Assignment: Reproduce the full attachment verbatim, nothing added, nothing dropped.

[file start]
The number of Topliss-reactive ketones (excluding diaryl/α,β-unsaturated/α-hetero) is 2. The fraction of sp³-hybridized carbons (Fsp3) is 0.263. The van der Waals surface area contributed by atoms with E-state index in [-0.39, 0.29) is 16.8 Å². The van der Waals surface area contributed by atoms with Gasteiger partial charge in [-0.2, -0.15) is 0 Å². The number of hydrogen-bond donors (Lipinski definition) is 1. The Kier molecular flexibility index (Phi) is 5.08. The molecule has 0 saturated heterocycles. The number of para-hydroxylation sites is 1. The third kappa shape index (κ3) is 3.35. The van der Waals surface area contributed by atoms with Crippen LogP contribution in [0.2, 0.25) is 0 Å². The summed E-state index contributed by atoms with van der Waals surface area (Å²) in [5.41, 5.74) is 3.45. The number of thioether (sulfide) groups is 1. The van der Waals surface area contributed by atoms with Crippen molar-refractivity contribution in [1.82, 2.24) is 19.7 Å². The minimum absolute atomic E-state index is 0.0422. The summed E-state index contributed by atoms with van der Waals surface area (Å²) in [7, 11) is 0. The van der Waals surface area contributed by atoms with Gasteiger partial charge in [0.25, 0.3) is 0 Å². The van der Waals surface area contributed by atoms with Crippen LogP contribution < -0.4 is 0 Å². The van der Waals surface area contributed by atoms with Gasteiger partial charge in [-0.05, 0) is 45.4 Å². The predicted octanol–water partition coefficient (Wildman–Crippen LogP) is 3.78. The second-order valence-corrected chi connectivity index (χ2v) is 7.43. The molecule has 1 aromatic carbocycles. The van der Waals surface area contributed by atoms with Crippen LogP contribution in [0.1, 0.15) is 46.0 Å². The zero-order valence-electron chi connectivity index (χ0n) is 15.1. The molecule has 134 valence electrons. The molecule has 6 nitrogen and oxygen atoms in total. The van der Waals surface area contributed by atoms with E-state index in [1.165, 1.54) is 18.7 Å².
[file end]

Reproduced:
The number of Topliss-reactive ketones (excluding diaryl/α,β-unsaturated/α-hetero) is 2. The fraction of sp³-hybridized carbons (Fsp3) is 0.263. The van der Waals surface area contributed by atoms with E-state index in [-0.39, 0.29) is 16.8 Å². The van der Waals surface area contributed by atoms with Gasteiger partial charge in [-0.2, -0.15) is 0 Å². The number of hydrogen-bond donors (Lipinski definition) is 1. The Kier molecular flexibility index (Phi) is 5.08. The molecule has 0 saturated heterocycles. The number of para-hydroxylation sites is 1. The third kappa shape index (κ3) is 3.35. The van der Waals surface area contributed by atoms with Crippen LogP contribution in [0.2, 0.25) is 0 Å². The summed E-state index contributed by atoms with van der Waals surface area (Å²) in [5.41, 5.74) is 3.45. The number of thioether (sulfide) groups is 1. The van der Waals surface area contributed by atoms with Crippen molar-refractivity contribution in [1.82, 2.24) is 19.7 Å². The minimum absolute atomic E-state index is 0.0422. The summed E-state index contributed by atoms with van der Waals surface area (Å²) in [7, 11) is 0. The van der Waals surface area contributed by atoms with Gasteiger partial charge in [0.25, 0.3) is 0 Å². The van der Waals surface area contributed by atoms with Crippen LogP contribution < -0.4 is 0 Å². The van der Waals surface area contributed by atoms with Gasteiger partial charge in [-0.05, 0) is 45.4 Å². The predicted octanol–water partition coefficient (Wildman–Crippen LogP) is 3.78. The second-order valence-corrected chi connectivity index (χ2v) is 7.43. The molecule has 1 aromatic carbocycles. The van der Waals surface area contributed by atoms with Crippen LogP contribution in [0.1, 0.15) is 46.0 Å². The zero-order valence-electron chi connectivity index (χ0n) is 15.1. The molecule has 134 valence electrons. The molecule has 6 nitrogen and oxygen atoms in total. The van der Waals surface area contributed by atoms with E-state index in [1.165, 1.54) is 18.7 Å².